The government wants this to happen because the taxpayer can then pay less and it keeps down the tuition fees paid by home students.

    If the migration figure was reduced to tens of thousands, many universities will lose out and go to the government for more money or increase tuition fees neither of which the government wants.
    I don't really know what the financial benefits to universities/students are in having non-EU students - ie do they subsidise EU students (just because they pay more doesn't mean that this is the case, because government provides some of the funding for EU students).

    it must be possible to find some stats on the number of students within the overall immigration figures (both EU and non-EU)…

    Perhaps I'm misreading it but these stats seem to say that there were nearly 437,000 foreign students in the UK in 2014/15 - which is far higher than the nett migration figures!?

    https://www.hesa.ac.uk/stats
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    This is a very good article on EU migration and the referendum.
    Spoiler:
    Show
    The most important points:

    Key issues
    • The renegotiation will have little impact on the current high levels of immigration from the EU so our population will continue to climb rapidly.
    • Those now being accepted in the EU as refugees will be able to bring in their families and, in 5 or 6 years, will be able to become EU citizens entitled to free movement to the UK.
    • The process of Turkey’s membership of the European Union is being ‘re-energised’ in return for assistance in stemming the migrant and refugee flow into Greece. If Turkey joined the EU 79 million people would have the right to live and work in the UK and Turkey would become a significant power in the EU.
    8. Will GDP fall if the UK restricts migration from the EU in the event of Brexit?

    In short, no; such headlines are completely misleading. Various studies, including one from the Treasury, have found that regardless of the outcome of the referendum the UK economy is projected to grow substantially. One study found that if the UK voted to leave the economy could be between 25% and 28% larger than it is today, assuming low skilled migration ceases. This compares to the growth of 29% if the UK votes to remain a member.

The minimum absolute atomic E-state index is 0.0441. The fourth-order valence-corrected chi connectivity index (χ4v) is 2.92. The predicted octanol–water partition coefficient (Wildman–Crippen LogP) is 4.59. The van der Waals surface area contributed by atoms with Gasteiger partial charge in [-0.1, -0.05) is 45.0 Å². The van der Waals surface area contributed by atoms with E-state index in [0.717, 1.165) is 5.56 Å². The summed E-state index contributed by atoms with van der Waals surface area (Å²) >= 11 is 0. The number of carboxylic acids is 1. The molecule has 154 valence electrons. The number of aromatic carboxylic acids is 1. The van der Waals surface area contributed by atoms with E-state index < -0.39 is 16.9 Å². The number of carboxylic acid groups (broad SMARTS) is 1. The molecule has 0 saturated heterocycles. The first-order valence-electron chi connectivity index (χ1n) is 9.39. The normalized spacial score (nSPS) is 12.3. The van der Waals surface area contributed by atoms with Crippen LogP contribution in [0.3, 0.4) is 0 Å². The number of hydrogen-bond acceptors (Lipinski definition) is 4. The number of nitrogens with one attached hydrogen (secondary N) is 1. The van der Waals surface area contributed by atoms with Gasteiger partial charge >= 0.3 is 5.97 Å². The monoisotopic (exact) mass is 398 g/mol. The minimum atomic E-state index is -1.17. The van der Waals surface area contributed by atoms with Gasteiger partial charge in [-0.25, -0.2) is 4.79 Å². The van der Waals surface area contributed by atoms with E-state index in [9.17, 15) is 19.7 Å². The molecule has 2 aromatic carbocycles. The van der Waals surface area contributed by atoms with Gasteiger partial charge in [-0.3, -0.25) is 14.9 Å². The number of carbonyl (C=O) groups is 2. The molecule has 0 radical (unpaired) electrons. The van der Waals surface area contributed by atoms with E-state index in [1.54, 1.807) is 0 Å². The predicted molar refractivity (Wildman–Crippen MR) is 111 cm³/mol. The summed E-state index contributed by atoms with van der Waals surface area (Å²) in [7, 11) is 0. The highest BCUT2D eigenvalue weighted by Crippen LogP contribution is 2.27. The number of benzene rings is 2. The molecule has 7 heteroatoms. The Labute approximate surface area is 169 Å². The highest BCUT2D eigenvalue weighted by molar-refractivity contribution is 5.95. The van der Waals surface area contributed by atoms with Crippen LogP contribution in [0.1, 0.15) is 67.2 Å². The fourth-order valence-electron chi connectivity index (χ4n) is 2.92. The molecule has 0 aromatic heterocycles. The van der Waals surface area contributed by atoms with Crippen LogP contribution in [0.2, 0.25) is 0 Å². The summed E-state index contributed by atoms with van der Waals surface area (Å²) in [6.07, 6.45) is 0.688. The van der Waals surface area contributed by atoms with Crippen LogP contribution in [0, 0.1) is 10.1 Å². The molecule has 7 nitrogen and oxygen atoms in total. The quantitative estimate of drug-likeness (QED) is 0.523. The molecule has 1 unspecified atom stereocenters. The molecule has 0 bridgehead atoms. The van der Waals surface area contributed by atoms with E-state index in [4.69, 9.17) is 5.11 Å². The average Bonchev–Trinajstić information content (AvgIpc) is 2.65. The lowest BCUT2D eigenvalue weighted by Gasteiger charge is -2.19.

9. Will the ‘emergency brake’ reduce EU immigration?

    It is very unlikely that the emergency brake on in-work benefits will make any significant difference to EU migration to Britain. Our research has found that 75% of EU migrants are single or childless on arrival and are not therefore entitled to any significant amount of benefits. Withdrawal of these benefits is therefore unlikely to affect a person’s decision to move to Britain which is mainly driven by very high wage differentials (especially between Eastern Europe and the UK) and the prospect of employment (unemployment is very high in certain parts of the Eurozone such as Spain).

    http://www.migrationwatchuk.org/eu-referendum#
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    What the Tories will do is largely unknown, they may just have a red tape bonfire and let the market sort out immigration.

    The economy will be facing another crisis by Spring next year though regardless of whether we leave or remain, expect Brexit to be blamed though.
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    (Original post by typonaut)
    I don't really know what the financial benefits to universities/students are in having non-EU students - ie do they subsidise EU students (just because they pay more doesn't mean that this is the case, because government provides some of the funding for EU students).

    it must be possible to find some stats on the number of students within the overall immigration figures (both EU and non-EU)…

    Perhaps I'm misreading it but these stats seem to say that there were nearly 437,000 foreign students in the UK in 2014/15 - which is far higher than the nett migration figures!?

    https://www.hesa.ac.uk/stats
    A EU citizen could come to Britain then become a student afterwards or they are in Britain for less than a year so they are not classed as a migrant. EU students can also be in Britain for more than one year so would be more than 300,000/
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    (Original post by plstudent)
    This is a very good article on EU migration and the referendum.
    It's a good article if you want a one-sided debate about migration, for sure.
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    (Original post by typonaut)
    Well what are you comparing it to? The scope of these exclusion areas is wide - there is no question about that. They run right across the gamut of EU law.